Some state legislators want to give you the option of having a license plate that bears the phrase “In God We Trust.”
They have proposed creating a “national/state mottos” license plate that would be a free, third option, after the First in Freedom plate and the long-standing First in Flight one. The plate would have the national motto, In God We Trust, at the top and an English translation of the state’s motto, Esse quam videri – “To Be Rather Than To Seem” – at the bottom.
Rep. Bert Jones, a Republican from Reidsville, says he introduced the bill because several other states offer a plate with the national motto and he thinks many North Carolinians would like to have the option.
Still, Jones expects there will be opposition.
“Some are opposed to anything that mentions God, including the national motto, even if the plate is just an option,” he wrote in an email.
Indeed, the American Civil Liberties Union is not pleased with another Jones bill that would require that “In God We Trust” and “To Be Rather Than To Seem” be posted in a prominent place in all North Carolina public schools. Spokesman Mike Meno said the reference to trusting God would send a message to students with different religious views, or none at all, that “they are second-class or not welcome.”
But the ACLU isn’t making a fuss about the proposed license plate that bear the same words, at least not yet. Meno said the organization is still studying the bill’s language and will follow its progress through the General Assembly.
"We've argued in court that choosing a custom license plate is a form of free speech that the government should not make available only to people with one set of beliefs," Meno wrote in an email. "If lawmakers move forward with creating this plate, we hope they will also support the creation of other plates that express the views of people with different religious beliefs."
Jones' bill, House Bill 964, was referred to the House Transportation Committee, where two of the bill’s four primary sponsors, Rep. Phil Shepard of Jacksonville and Rep. John Torbett of Stanley in Gaston County, are chairmen. Jones said he’s not expecting anyone to offer a companion or competing bill in the Senate.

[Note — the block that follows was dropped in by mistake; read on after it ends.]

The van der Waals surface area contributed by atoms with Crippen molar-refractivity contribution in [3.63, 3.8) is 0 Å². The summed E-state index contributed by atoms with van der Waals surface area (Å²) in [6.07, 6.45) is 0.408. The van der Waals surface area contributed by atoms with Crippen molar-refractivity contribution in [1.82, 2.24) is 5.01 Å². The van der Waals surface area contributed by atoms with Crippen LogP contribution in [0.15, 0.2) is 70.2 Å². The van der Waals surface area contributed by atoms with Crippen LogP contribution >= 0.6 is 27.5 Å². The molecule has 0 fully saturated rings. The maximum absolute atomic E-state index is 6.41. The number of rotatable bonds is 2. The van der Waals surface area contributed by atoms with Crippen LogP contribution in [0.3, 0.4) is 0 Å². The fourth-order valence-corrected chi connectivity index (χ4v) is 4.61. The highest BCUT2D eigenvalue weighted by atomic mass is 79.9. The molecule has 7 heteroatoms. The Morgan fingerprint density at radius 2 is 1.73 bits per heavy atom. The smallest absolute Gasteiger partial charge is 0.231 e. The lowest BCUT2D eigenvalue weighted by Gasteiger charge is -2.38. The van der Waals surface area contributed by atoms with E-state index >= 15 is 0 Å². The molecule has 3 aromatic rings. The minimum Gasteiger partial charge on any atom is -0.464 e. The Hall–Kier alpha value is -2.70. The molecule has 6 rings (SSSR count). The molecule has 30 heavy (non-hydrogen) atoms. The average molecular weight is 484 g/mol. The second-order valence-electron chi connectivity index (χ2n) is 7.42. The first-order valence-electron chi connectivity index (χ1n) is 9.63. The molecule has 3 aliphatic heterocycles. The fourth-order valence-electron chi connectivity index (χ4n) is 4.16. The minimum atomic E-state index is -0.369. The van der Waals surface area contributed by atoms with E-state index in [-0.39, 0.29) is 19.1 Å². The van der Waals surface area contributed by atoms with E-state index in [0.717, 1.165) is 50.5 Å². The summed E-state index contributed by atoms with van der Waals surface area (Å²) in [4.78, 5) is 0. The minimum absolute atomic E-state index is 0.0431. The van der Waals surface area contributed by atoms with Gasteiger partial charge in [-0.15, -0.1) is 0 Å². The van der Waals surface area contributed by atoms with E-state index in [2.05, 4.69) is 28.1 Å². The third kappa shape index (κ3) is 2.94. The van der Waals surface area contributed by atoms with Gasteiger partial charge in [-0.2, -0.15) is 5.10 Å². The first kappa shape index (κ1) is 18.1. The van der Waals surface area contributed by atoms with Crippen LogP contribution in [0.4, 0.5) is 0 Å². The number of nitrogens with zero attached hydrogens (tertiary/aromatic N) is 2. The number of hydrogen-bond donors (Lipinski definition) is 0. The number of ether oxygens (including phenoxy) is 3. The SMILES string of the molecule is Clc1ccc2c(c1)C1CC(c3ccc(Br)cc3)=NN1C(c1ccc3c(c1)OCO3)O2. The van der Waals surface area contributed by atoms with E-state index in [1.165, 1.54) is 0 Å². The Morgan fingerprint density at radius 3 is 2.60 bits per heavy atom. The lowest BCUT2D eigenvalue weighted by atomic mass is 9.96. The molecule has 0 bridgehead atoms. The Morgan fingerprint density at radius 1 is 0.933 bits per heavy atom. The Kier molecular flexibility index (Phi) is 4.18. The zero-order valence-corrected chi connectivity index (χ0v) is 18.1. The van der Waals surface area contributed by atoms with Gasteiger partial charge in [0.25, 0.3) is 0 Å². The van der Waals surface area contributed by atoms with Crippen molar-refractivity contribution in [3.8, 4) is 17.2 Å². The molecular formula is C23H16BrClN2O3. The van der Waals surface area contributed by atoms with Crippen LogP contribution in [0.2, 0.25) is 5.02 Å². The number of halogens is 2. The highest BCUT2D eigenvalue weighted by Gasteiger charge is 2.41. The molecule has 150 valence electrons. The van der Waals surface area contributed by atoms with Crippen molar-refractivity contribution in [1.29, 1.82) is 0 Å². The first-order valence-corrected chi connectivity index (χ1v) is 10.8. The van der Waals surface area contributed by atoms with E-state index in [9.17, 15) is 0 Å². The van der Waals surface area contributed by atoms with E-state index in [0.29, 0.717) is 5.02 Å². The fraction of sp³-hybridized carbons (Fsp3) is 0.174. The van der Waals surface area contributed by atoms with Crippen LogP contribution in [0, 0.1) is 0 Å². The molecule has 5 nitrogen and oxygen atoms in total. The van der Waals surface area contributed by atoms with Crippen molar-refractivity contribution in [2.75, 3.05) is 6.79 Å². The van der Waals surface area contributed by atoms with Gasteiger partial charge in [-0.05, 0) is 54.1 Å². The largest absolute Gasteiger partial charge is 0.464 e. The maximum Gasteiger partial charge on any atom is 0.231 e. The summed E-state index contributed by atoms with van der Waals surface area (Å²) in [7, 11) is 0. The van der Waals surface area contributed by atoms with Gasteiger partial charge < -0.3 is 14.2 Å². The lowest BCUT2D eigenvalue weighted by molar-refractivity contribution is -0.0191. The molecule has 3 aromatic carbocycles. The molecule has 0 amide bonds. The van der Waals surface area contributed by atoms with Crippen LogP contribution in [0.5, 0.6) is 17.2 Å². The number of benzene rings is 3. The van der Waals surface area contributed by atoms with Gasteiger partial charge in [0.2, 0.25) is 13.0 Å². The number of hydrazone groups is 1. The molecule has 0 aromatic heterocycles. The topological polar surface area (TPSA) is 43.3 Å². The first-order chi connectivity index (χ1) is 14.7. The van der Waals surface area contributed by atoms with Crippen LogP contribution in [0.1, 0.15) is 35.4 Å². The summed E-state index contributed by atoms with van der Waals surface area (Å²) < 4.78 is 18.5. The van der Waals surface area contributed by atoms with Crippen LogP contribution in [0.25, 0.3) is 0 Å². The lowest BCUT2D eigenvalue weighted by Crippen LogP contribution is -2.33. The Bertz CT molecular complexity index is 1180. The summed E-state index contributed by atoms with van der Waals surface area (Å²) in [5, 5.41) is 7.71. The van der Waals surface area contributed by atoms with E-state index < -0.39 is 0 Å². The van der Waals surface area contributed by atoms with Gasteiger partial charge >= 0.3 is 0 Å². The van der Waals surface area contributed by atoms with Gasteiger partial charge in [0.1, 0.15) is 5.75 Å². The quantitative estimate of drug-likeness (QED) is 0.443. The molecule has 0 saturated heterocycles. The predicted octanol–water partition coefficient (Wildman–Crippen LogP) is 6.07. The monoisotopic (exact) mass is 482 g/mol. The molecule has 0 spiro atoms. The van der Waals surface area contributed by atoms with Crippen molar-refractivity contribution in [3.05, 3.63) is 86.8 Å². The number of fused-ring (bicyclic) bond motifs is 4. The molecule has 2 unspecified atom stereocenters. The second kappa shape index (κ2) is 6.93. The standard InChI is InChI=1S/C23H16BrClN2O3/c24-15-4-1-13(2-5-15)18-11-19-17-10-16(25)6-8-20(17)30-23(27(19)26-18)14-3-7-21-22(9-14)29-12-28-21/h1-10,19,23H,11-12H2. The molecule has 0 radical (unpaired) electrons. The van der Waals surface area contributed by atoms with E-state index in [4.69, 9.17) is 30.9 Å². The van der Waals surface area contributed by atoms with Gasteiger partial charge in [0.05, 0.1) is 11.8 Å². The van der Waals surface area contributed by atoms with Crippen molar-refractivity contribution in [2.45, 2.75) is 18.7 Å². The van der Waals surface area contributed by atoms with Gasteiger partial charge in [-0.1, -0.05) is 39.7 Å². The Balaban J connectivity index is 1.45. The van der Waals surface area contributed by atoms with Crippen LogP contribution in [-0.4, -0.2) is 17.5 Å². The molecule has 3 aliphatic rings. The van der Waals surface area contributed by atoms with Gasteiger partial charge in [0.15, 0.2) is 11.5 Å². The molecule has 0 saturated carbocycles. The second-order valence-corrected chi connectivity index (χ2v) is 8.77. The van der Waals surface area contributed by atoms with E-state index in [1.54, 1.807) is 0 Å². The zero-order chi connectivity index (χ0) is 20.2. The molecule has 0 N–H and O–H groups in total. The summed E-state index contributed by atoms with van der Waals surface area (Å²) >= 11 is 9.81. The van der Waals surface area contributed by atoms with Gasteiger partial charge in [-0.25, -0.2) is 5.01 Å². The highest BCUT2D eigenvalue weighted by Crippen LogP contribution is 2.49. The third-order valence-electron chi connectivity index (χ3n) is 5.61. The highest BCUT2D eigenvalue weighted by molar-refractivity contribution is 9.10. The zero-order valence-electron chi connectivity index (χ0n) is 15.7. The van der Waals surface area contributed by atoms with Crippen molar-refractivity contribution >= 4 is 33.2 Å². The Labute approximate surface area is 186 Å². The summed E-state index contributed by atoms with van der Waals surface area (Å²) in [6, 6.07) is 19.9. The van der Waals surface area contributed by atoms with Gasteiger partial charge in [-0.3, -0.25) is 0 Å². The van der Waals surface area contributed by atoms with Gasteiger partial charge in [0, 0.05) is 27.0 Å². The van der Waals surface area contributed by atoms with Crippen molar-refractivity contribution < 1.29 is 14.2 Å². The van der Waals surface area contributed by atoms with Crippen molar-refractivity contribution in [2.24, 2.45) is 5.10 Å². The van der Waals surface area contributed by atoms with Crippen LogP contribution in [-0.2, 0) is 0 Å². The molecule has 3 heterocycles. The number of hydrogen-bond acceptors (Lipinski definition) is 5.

North Carolina drivers can already get In God We Trust on one of the 201 specialty plates that cost extra and often support various causes and institutions.
In 2004, with the U.S. at war in Afghanistan and Iraq, the General Assembly authorized the Division of Motor Vehicles to offer a plate bearing the motto and a yellow ribbon for an extra fee, with most of the proceeds going to the N.C. National Guard Soldiers and Airmen Assistance Fund.
The DMV sells about 4,000 of the plates a year, at $60 a piece or twice the fee for a standard plate. Twenty dollars of that goes to the National Guard fund, said its director, Dennis Roach. The $80,000 the plate generates each year accounts for about a third of the fund’s budget, which goes toward a variety of programs to help members of the Guard and their families.
Roach said the plate was redesigned several years ago, with an eagle replacing the yellow ribbon, but the motto remained.
“It was patriotic,” he said of the phrase. “And we thought we needed a plate in North Carolina that was really patriotic.”
Roach said people choose the plate for different reasons – some because they know it supports the fund, but others because of the words and symbols. He is not particularly worried that a free version will draw people away from buying the plates that benefit his fund.
“Will it hurt us? I don’t know. It might, but then again, it might not,” he said. “It just gives more people an option. I don’t have an issue with it.”
A motto might seem like something to be chosen early in an enterprise, but that wasn’t the case with the ones for the U.S. or North Carolina. The state did not have a motto until the legislature adopted the Latin version in 1893 and had it added to the state seal.
And In God We Trust didn’t become the national motto until 1956, when Congress unanimously passed a resolution to answer the official atheism of the Soviet Union. It began appearing on U.S. currency the next year.
Over the years, there have been several attempts to have the national motto rescinded by people who think that it violates the clause in the U.S. Constitution against the establishment of religion by the government, but the courts have disagreed.
About 20 states, including Virginia and South Carolina, offer residents the option of a license plate that says In God We Trust, most like North Carolina for a special fee. Last year, Tennessee began offering a free but optional In God We Trust plate as Jones is proposing.
And South Carolina also offers a plate that says "In Reason We Trust," introduced under the sponsorship of the Secular Humanists of the Lowcountry as a counterpoint to the national motto. The plates costs an extra $30 every two years, and none of the proceeds go to the humanists group.